American News Jul 28, 2021 5:01 PM EST

WATCH: Dinesh D'Souza talks to Jan 6 protestor about 'what it's like to be a political prisoner in Biden's America'

Michael Curzio was held for six months on charges of misdemeanor trespassing and disorderly conduct.

WATCH: Dinesh D'Souza talks to Jan 6 protestor about 'what it's like to be a political prisoner in Biden's America'
Hannah Nightingale Washington DC
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On Tuesday's episode of the Dinesh D'Souza Podcast, Dinesh D'Souza talked with Michael Curzio, who was one of many arrested after entering the Capitol building on January 6. Curzio was held for six months on charges of misdemeanor trespassing and disorderly conduct.

Curzio was arrested in early January for multiple misdemeanor charges stemming from entering the Capitol building on January 6. He was recently released from jail on July 14.

He stated that he didn't go to DC that day just to support former President Donald Trump, but for a wide range of reasons including feelings of being oppressed by the government and the lockdowns that were inspired by the pandemic.

"Well, myself, like millions of other people last year, 2020 was a horrendous year for everyone. And I had started a business and I was actually successful first starting off. And once the pandemic hit, it seemed like certain government officials were trying to basically put their foot on the American people's neck, and people couldn't, you know, they didn't know where the economy was going," said Curzio.

"People couldn't afford their rents or their bills, and everything was uncertain," Curzio added.

"So I, myself and millions of other people, we just had enough of it. We were tired of being oppressed," Curzio continued. "And I went there to have my voice be heard and just you know, enough is enough. We are Americans, this is a free country. And we need to be able to do our part, and live and survive without being told that we can't go out of our houses or we can't work."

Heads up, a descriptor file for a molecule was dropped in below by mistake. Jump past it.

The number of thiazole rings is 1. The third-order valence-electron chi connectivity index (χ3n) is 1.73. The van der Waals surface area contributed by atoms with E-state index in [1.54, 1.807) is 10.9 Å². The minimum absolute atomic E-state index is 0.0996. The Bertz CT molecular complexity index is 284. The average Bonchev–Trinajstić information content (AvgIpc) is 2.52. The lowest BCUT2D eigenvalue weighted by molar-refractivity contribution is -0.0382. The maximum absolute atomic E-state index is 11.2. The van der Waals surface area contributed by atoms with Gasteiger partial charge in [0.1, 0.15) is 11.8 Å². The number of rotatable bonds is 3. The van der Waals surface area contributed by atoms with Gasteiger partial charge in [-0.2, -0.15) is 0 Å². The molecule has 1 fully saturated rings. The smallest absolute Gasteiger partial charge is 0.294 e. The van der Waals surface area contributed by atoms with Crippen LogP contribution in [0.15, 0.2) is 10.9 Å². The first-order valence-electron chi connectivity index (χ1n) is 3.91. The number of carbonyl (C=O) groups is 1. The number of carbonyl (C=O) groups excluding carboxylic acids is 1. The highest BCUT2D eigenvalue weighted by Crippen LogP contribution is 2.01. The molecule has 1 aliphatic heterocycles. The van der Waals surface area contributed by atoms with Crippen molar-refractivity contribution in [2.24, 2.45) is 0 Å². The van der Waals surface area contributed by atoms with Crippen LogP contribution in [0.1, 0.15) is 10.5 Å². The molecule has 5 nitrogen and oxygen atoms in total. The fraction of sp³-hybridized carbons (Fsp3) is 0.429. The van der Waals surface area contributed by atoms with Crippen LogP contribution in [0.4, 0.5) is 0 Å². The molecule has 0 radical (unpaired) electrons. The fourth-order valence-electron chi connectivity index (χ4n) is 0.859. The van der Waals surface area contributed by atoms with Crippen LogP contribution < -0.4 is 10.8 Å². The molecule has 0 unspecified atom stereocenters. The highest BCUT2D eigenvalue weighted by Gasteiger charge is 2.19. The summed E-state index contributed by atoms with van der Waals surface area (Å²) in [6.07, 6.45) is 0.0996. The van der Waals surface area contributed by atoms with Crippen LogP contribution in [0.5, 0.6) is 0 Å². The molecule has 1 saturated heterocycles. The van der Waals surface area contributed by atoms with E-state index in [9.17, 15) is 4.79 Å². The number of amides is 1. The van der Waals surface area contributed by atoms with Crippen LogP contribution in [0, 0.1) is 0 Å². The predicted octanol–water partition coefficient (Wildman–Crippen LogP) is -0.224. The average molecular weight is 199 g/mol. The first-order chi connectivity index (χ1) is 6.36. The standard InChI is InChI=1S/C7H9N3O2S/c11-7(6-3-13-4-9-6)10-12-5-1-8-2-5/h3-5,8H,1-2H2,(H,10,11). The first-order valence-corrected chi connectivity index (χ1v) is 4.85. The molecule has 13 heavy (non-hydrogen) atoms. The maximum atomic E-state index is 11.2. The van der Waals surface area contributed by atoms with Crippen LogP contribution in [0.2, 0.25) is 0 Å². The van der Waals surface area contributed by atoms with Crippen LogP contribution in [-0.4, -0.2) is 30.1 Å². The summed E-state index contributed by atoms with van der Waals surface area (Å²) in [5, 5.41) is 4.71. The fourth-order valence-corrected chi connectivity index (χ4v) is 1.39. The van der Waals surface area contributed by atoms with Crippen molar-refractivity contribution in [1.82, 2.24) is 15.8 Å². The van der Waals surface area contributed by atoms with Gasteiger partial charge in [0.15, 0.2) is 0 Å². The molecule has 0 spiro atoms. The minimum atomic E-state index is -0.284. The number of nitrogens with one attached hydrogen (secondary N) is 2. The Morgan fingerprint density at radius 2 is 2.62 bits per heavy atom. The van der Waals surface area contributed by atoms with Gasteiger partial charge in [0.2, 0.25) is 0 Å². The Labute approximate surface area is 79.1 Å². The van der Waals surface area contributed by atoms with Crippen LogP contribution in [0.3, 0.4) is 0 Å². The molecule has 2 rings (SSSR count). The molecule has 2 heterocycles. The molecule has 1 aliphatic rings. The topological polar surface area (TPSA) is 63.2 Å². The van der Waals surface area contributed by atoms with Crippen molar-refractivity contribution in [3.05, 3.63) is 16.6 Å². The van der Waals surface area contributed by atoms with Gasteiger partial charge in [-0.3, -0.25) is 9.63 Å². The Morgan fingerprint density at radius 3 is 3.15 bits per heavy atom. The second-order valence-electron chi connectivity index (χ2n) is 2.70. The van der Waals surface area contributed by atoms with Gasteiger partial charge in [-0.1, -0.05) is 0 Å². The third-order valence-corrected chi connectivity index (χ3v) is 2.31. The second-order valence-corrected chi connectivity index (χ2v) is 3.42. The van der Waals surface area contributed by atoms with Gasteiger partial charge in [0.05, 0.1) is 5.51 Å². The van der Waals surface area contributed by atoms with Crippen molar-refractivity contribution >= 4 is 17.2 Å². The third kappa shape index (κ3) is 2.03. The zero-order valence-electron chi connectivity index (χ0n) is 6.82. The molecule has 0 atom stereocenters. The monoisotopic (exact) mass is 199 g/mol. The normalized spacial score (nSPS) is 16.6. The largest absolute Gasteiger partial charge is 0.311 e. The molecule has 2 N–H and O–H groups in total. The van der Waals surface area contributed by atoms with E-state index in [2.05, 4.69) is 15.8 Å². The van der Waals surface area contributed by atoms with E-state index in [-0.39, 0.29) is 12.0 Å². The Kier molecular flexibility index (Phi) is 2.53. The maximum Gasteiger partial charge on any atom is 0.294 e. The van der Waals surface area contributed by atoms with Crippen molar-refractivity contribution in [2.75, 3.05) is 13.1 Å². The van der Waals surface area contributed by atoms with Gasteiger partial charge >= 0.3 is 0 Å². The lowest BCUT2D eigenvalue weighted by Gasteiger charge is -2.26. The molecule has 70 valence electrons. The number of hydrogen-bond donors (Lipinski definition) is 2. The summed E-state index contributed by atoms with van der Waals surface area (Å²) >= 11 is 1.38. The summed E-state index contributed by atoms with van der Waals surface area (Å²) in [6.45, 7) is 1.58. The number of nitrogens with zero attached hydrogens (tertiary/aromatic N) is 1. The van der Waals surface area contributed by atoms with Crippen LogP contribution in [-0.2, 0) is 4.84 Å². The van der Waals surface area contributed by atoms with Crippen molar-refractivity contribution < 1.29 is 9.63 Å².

On January 6, Curzio entered the Capitol building with others. D'Souza noted that he wasn't armed, and didn't fight or assault anyone.

Speaking as to why he entered the building that day, Curzio said he wanted his voice be heard by the government which "didn't want to hear what we had to say."

"My personal reason for going in there was just to have my voice be heard. When I entered the building, I was yelling, we're not Antifa, don't smash anything, don't break anything. Don't loot, don't fight with the police. We just want to have our voices be heard," said Curzio.

"I didn't do anything violent. I walked through a door where there was approximately six officers standing 20 feet away from it, that we're just letting people walk in. And nobody told us to stop. Nobody told us to leave… at least the areas where I was. And me personally, I didn't hear anybody," he continued.

Curzio said that he spoke with officers inside the building, and told them that he hoped the officers made it home safe to their families, and urged them to side with those that entered the building.

"All this insurrection and overthrowing the government, to the contrary, we wanted the government to do the right thing and do its job is actually what we wanted," Curzio explained.

Curzio was arrested on January 14 by his home in Florida for being there on January 6, but clarified that he had previously been arrested and released.

"I was arrested in the Capitol building on January 6 by DC police. I was held for approximately seven hours and then I was released with a notice to appear in a citation for unlawful entry of a Capitol Building. I was given a court date for June 10, 2021, and I was sent on my way. I made it all the way back home," said Curzio.

On January 14, Curzio said he was pulled over five miles from his home by two grey SUVs as well as local law enforcement.

"I had six guns held out on me, at that point I only had two misdemeanors. I have six guns drawn on me, yelling and screaming at me cursing at me, telling me to get the f out of my truck. I opened my door, they grabbed me... and then they threw me in the back of a squad car and took me to jail.

Curzio was then placed in jail, being held in Marion County jail in solitary confinement until he was moved to a DC jail on February 3. He originally had two misdemeanor charges, but that was doubled to four just five days after being placed in jail. Those charges included trespassing and disorderly conduct, but did not include sedition, according to D'Souza.

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